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N. Korea's 3rd nuclear test more threatening than previous provocations: minister
SEOUL, Feb. 1 (Yonhap) -- North Korea's planned third nuclear test will have greater significance than the two previous detonations and could fundamentally change the security environment on the Korean Peninsula, Seoul's unification minister said Friday.

   In a meeting with ministry officials, Yu Woo-ik claimed the overall situation facing South Korea remains grave and made clear that it is wrong to view the expected atomic detonation in the same light as the tests conducted in 2006 and 2009.

   "The first and second tests can be seen as part of Pyongyang's efforts to develop nuclear capability, while a third detonation could mean it is in the final stages (of making weapons)," he claimed.

   Pyongyang has repeatedly denounced the U.N Security Council resolution passed last week that condemned its launch of a long-range rocket on Dec. 12, warning it will develop its nuclear deterrence to meet external challenges.

Satellite photo of North Korea's Punggye-ri nuclear test site (Yonhap file photo)

Seoul said that the North has the means to conduct a nuclear test once a decision is made by its leadership. The latest spy satellite photos of the Punggye-ri nuclear test site showed workers had built screens over the entrances of tunnels where nuclear weapons may have been buried in preparation for a test. The screens could be hiding last-minute preparations from satellite observation and are viewed as a tell-tale sign that the test may be imminent.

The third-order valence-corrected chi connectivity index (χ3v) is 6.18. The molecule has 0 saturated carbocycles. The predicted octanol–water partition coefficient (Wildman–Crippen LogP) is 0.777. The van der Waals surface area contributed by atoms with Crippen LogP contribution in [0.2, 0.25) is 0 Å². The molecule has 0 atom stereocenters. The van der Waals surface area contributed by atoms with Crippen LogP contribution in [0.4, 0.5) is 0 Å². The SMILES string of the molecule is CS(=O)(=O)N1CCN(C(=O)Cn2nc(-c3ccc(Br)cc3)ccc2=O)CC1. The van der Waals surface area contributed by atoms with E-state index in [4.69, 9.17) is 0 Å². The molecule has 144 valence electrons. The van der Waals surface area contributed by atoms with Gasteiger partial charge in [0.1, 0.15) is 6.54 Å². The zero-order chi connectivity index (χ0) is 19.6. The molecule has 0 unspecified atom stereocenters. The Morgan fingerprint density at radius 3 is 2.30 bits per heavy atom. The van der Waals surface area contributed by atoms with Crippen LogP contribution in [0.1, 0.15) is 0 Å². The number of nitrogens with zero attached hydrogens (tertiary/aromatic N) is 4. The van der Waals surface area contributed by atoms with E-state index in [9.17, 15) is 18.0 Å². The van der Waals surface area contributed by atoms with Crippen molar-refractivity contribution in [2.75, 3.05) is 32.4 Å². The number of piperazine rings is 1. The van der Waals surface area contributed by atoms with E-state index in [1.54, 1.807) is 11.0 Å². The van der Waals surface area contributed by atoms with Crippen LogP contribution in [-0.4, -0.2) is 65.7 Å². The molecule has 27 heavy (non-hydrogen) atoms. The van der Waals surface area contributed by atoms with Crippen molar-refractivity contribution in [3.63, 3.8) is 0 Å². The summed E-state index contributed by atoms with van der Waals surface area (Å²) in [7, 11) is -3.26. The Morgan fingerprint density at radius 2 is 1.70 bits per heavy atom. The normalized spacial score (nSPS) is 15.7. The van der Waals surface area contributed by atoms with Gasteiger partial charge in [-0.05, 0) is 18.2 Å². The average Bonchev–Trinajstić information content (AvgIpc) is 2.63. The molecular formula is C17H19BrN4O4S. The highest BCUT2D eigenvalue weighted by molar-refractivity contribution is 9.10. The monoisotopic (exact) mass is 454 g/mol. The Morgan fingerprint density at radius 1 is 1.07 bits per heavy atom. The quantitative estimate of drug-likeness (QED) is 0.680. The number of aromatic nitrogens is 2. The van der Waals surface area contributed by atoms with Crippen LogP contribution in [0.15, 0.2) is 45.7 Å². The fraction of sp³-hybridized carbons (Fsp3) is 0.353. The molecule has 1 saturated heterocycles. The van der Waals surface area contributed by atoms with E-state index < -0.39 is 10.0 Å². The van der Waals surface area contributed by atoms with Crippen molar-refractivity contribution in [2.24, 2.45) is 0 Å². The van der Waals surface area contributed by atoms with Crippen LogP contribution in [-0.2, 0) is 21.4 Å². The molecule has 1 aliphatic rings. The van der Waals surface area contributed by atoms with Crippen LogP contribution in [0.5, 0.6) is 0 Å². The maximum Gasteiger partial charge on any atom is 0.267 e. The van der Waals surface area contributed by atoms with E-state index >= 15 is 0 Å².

The minister said that because of the greater threat the next detonation poses to national security, the South should not let its guard down and deal with the move in a firm manner.

   "Handling this potential test like it dealt with the two previous detonations is not the right way," he said.

   The minister's remarks come as Seoul warned Thursday that if the North conducts another test, it could face an unprecedented level of sanctions that would make the communist country's leadership regret its decision to oppose the international community. Officials at the meeting chaired by President Lee Myung-bak did not elaborate on details of what kinds of sanctions could be imposed, but said the country was in consultations with the United States, China and Japan.

   Yu also said there is a need to look for fresh ways to prod the North to make "right choices" on its weapons of mass destruction program.

   He said the first steps are for Pyongyang to accept such universal values as human rights and take concrete measures to improve the welfare of its people.

   "The country's development of rockets and nuclear weapons is distorting the distribution of limited resources in the country and that is further hurting the daily lives of North Koreans," he said.

   Yu called on lawmakers to pass a bill that supports human rights in the North and lays the legal foundation to establish a South-North cooperation fund. The creation of the fund has been stalled in parliament for several years.

   He also said that South Koreans must show their joint resolve in the push for unification, which can help advance inter-Korean cooperation.